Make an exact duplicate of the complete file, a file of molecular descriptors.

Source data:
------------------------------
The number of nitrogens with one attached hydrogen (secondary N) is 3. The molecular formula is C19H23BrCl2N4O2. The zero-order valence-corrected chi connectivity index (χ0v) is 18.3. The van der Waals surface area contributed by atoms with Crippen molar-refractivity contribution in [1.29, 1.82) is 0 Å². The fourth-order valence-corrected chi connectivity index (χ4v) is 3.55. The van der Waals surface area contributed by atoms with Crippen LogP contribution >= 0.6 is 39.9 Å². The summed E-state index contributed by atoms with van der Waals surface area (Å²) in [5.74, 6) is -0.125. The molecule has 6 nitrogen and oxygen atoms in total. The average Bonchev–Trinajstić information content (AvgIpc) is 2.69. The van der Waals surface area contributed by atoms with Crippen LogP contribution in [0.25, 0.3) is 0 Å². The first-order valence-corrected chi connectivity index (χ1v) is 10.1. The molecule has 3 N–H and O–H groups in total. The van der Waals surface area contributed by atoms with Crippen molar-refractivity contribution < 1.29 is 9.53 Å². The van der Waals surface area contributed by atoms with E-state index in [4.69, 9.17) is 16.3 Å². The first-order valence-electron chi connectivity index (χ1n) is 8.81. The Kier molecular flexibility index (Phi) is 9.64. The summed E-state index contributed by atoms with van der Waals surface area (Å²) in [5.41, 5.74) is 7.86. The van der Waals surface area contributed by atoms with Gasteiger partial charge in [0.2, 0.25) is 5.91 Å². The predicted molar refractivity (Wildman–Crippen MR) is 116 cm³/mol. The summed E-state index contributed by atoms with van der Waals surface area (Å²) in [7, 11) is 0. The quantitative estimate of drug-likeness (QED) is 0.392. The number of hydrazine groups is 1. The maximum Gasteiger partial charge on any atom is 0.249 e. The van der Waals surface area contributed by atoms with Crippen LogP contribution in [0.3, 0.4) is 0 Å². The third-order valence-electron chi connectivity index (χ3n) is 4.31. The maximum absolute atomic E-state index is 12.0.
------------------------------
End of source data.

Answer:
The number of nitrogens with one attached hydrogen (secondary N) is 3. The molecular formula is C19H23BrCl2N4O2. The zero-order valence-corrected chi connectivity index (χ0v) is 18.3. The van der Waals surface area contributed by atoms with Crippen molar-refractivity contribution in [1.29, 1.82) is 0 Å². The fourth-order valence-corrected chi connectivity index (χ4v) is 3.55. The van der Waals surface area contributed by atoms with Crippen LogP contribution >= 0.6 is 39.9 Å². The summed E-state index contributed by atoms with van der Waals surface area (Å²) in [5.74, 6) is -0.125. The molecule has 6 nitrogen and oxygen atoms in total. The average Bonchev–Trinajstić information content (AvgIpc) is 2.69. The van der Waals surface area contributed by atoms with Crippen LogP contribution in [0.25, 0.3) is 0 Å². The first-order valence-corrected chi connectivity index (χ1v) is 10.1. The molecule has 3 N–H and O–H groups in total. The van der Waals surface area contributed by atoms with Crippen molar-refractivity contribution < 1.29 is 9.53 Å². The van der Waals surface area contributed by atoms with E-state index in [4.69, 9.17) is 16.3 Å². The first-order valence-electron chi connectivity index (χ1n) is 8.81. The Kier molecular flexibility index (Phi) is 9.64. The summed E-state index contributed by atoms with van der Waals surface area (Å²) in [5.41, 5.74) is 7.86. The van der Waals surface area contributed by atoms with Gasteiger partial charge in [0.2, 0.25) is 5.91 Å². The predicted molar refractivity (Wildman–Crippen MR) is 116 cm³/mol. The summed E-state index contributed by atoms with van der Waals surface area (Å²) in [7, 11) is 0. The quantitative estimate of drug-likeness (QED) is 0.392. The number of hydrazine groups is 1. The maximum Gasteiger partial charge on any atom is 0.249 e. The van der Waals surface area contributed by atoms with Crippen LogP contribution in [0.3, 0.4) is 0 Å². The third-order valence-electron chi connectivity index (χ3n) is 4.31. The maximum absolute atomic E-state index is 12.0.